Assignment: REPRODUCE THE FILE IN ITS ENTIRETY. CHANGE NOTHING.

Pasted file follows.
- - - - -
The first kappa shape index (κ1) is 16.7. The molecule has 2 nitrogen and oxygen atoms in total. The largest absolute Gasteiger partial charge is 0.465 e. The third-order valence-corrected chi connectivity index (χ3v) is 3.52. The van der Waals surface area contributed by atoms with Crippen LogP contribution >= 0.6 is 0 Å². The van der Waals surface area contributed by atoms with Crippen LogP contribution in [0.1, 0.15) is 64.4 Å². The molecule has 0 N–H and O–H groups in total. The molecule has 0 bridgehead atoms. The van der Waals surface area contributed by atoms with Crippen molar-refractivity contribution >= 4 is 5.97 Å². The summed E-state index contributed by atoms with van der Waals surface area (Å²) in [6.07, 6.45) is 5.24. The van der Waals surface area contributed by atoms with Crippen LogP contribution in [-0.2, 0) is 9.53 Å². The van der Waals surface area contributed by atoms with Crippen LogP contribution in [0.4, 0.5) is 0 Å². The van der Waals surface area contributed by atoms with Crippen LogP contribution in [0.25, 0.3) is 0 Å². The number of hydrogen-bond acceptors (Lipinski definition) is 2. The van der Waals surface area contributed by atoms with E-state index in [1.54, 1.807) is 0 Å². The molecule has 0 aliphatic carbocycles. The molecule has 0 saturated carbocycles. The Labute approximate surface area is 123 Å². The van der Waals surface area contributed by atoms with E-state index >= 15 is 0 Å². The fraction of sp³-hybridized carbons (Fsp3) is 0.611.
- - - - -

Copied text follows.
The first kappa shape index (κ1) is 16.7. The molecule has 2 nitrogen and oxygen atoms in total. The largest absolute Gasteiger partial charge is 0.465 e. The third-order valence-corrected chi connectivity index (χ3v) is 3.52. The van der Waals surface area contributed by atoms with Crippen LogP contribution >= 0.6 is 0 Å². The van der Waals surface area contributed by atoms with Crippen LogP contribution in [0.1, 0.15) is 64.4 Å². The molecule has 0 N–H and O–H groups in total. The molecule has 0 bridgehead atoms. The van der Waals surface area contributed by atoms with Crippen molar-refractivity contribution >= 4 is 5.97 Å². The summed E-state index contributed by atoms with van der Waals surface area (Å²) in [6.07, 6.45) is 5.24. The van der Waals surface area contributed by atoms with Crippen LogP contribution in [-0.2, 0) is 9.53 Å². The van der Waals surface area contributed by atoms with Crippen LogP contribution in [0.4, 0.5) is 0 Å². The van der Waals surface area contributed by atoms with Crippen LogP contribution in [0.25, 0.3) is 0 Å². The number of hydrogen-bond acceptors (Lipinski definition) is 2. The van der Waals surface area contributed by atoms with E-state index in [1.54, 1.807) is 0 Å². The molecule has 0 aliphatic carbocycles. The molecule has 0 saturated carbocycles. The Labute approximate surface area is 123 Å². The van der Waals surface area contributed by atoms with E-state index >= 15 is 0 Å². The fraction of sp³-hybridized carbons (Fsp3) is 0.611.